2015_01_11and12_SculptingArtDollsAgain 001

Note: This page will show more as my work progresses.

The above shows my progress during the first two days. I have to add the lips, eyes, flesh it out more, shape it more, add details and then bake it.

Where to buy the Creager Workshop DVDs: http://www.creagers.com/. I have all three and they’re really helping me. I love them.

Rusty and a Beginner — I was a beginner when I started sculpting art dolls in 2005 but managed to get juried into an art gallery with assemblage type dolls. I’m diving in again after a years-long hiatus and this time, I want to do far more pure sculpting. I tried one head to toe body pure sculpt and then stopped. It’s been years since. I have hours and hours of practice ahead of me — I both look forward to it and dread the awkward stage. This time I hope to stick with it.

So … I cracked open my Creager DVD on sculpting heads and this time I’m going to keep on trying.

Right away, I came across numerous technical problems.

Clay — Ooops. I chose a clay blend because I was in love with it after some pretty decent results in one of the softest clay — Sculpey UltraLIght. Like straight Sculpey Ultralight, however, my Super Sculpey-Sculpey Ultralight clay mix doesn’t blend or smooth well. After this practice head, I’ll switch to working with more traditional art doll clays. They have varying degrees of softness and firmness but will blend and smooth well.

Unfortunate Combination of Store Practices and Super Sculpey Packaging  — Super Sculpey boxes aren’t sealed in a protective wrap, the boxes don’t close tightly, people often pinch off a piece or mar the clay, and stores invariably place Super Sculpey on bottom shelves where they’ll be exposed to the most dirt, dust, and lint. It’s not one of the more popular clays among hobbyists, so boxes often sit on the shelves longer than other clays, thus compounding the problem. Consequently the clay is often dirty before you even get it home and you can’t simply wash off the lint. I could shave off the sides and put them in a scrap clay container, I suppose.

Brushes That Stain Clay — Jodi Creager said to use artist brushes…any small enough to smooth the clay. Not her fault, Murphy’s Law and all, but Daler Rowney Simply Brown Nylon Brushes leave their bristle color on my clay. Only the brown ones do that so far. I’ll look for other brushes, white and/or natural bristle ones. I guess I should test even brushes on polymer clay first. Test, test, test. Lots of testing with everything.

Lint — I’m wearing light colored cotton with a white lab coat over it. No dark fibrous sweaters or towels are allowed in the studio. Pets are not allowed either. I cleaned my station for two days with wet wipes and even rubbed my claying mat with a wad of clay to pick up the lint and I’m still finding dark fibers of several different colors in the once clean clay after working it yesterday and today. Argh!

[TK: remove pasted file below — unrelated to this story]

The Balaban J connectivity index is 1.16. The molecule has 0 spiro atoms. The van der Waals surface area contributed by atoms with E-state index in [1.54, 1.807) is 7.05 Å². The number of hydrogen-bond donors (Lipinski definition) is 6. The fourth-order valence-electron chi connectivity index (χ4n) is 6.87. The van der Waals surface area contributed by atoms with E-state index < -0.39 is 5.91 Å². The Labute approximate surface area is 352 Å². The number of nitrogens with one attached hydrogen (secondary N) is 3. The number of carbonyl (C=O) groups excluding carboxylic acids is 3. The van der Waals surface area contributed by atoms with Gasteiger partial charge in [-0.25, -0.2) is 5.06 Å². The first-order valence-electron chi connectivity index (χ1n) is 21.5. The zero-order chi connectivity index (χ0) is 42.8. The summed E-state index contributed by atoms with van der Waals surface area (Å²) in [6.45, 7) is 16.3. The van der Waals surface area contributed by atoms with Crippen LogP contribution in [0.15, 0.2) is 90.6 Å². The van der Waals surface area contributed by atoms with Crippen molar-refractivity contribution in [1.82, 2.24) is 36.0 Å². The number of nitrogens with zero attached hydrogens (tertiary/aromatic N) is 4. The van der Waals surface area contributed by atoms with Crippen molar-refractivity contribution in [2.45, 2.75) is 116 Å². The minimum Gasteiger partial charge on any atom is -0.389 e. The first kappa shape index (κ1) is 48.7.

Jan. 15, 2015

Learning to Pure Sculpt More with Creager Studio Workshops "Sculpting the  Head" Volme 1 DVD

Learning to Pure Sculpt More with Creager Studio Workshops “Sculpting the Head” Volme 1 DVD, third day…

Jan. 19, 2015

Learning to sculpt polymer clay art doll heads with a Creager Studios Workshop DVD

Learning to sculpt polymer clay art doll heads with a Creager Studios Workshop DVD

I’ve been making progress every day or other day, the latest involving fine-tuned shaping and texturing, but as soon as I added rudimentary ears and and started to correct the jaw, I saw a bunch of things I want to change. I need to add more to the top of the head, add more flesh to outer upper eyelid to reflect age, redo and lower ears, redo chin, add a bit to the upper lip right under the nose thus changing the bottom of the nostrils and nares slightly. For starters. Then I have to do the neck and continue with the rest of the body. I’ll probably have to do more texturing and even further fine-tuned shaping. Here’s a video that shows him from different angles at this stage, just in case WIPs (Works in Progress) interest you. For me, they’re a good record that I can organize into one ongoing post.

Progress Jan. 26, 2015.

Learning with Creager Studios Workshop DVD. Progress shot. KarenAScofield

Learning how to sculpt with more of an additive process with Creager Studio Worshops “Sculpting the Head” Volume 1. Progress Jan. 26, 2015.

I have to revisit the entire list of everything I’m working on because I didn’t make nearly the progress I wanted. Perhaps it’s better to make slow, small changes than to make such mistake that I don’t know how to save the work from that point.

Made Another Batch of Molded, Altered Sun and Moon Faces

Molded, altered, painted, some treated to artist grade gel pens. these are some of my latest kitchen magnets I made of polymer clay. Suns and moons. Dec. 2014. Karen A. Scofield.  My photos and blog entry are copyrighted, all rights reserved.

Molded, altered, painted, some treated to artist grade gel pens. these are some of my latest kitchen magnets I made of polymer clay. Suns and moons. Dec. 2014. Karen A. Scofield. My photos and blog entry are copyrighted, all rights reserved.

My thyroid’s decided to take me on a wild roller coaster lately and they’ve adjusted my thyroid meds multiple times. I think they’ll have to adjust my dose again. I feel like death warmed over so I start making these faces. It cheers me up while I’m doing it and for a little bit after.

Sometimes I pure sculpt, sometimes I use molds, altered the raw molded clay, and so on.

Half of the faces have become kitchen magnets, half will go in a large jar for later projects. Squee! (Sound of joygasm.)